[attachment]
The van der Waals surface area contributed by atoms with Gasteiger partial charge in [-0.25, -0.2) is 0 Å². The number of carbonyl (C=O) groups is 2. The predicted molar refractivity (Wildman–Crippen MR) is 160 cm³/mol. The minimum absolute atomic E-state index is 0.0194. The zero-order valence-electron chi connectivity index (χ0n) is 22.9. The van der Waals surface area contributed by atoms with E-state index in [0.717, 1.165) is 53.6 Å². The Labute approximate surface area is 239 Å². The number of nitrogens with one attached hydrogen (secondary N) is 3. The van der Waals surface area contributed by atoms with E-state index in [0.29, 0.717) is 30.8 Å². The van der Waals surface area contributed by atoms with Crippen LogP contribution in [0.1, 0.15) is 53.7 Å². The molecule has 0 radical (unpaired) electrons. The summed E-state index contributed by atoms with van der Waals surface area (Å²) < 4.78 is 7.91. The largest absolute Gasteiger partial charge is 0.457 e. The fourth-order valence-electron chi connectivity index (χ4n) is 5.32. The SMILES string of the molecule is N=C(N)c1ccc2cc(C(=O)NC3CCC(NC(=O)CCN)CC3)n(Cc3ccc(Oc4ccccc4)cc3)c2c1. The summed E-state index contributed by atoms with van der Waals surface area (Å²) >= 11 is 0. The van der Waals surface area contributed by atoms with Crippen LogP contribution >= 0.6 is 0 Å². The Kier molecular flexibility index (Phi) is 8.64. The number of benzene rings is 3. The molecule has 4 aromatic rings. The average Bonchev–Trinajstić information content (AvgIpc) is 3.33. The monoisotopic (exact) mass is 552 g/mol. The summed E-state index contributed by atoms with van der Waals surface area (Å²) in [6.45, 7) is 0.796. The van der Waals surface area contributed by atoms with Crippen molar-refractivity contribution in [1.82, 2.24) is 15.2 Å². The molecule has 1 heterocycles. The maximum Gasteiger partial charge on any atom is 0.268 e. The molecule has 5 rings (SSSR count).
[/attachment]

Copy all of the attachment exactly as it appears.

The van der Waals surface area contributed by atoms with Gasteiger partial charge in [-0.25, -0.2) is 0 Å². The number of carbonyl (C=O) groups is 2. The predicted molar refractivity (Wildman–Crippen MR) is 160 cm³/mol. The minimum absolute atomic E-state index is 0.0194. The zero-order valence-electron chi connectivity index (χ0n) is 22.9. The van der Waals surface area contributed by atoms with E-state index in [0.717, 1.165) is 53.6 Å². The Labute approximate surface area is 239 Å². The number of nitrogens with one attached hydrogen (secondary N) is 3. The van der Waals surface area contributed by atoms with E-state index in [0.29, 0.717) is 30.8 Å². The van der Waals surface area contributed by atoms with Crippen LogP contribution in [0.1, 0.15) is 53.7 Å². The molecule has 0 radical (unpaired) electrons. The summed E-state index contributed by atoms with van der Waals surface area (Å²) < 4.78 is 7.91. The largest absolute Gasteiger partial charge is 0.457 e. The fourth-order valence-electron chi connectivity index (χ4n) is 5.32. The SMILES string of the molecule is N=C(N)c1ccc2cc(C(=O)NC3CCC(NC(=O)CCN)CC3)n(Cc3ccc(Oc4ccccc4)cc3)c2c1. The summed E-state index contributed by atoms with van der Waals surface area (Å²) >= 11 is 0. The van der Waals surface area contributed by atoms with Crippen LogP contribution >= 0.6 is 0 Å². The Kier molecular flexibility index (Phi) is 8.64. The number of benzene rings is 3. The molecule has 4 aromatic rings. The average Bonchev–Trinajstić information content (AvgIpc) is 3.33. The monoisotopic (exact) mass is 552 g/mol. The summed E-state index contributed by atoms with van der Waals surface area (Å²) in [6.45, 7) is 0.796. The van der Waals surface area contributed by atoms with Crippen molar-refractivity contribution in [1.82, 2.24) is 15.2 Å². The molecule has 1 heterocycles. The maximum Gasteiger partial charge on any atom is 0.268 e. The molecule has 5 rings (SSSR count).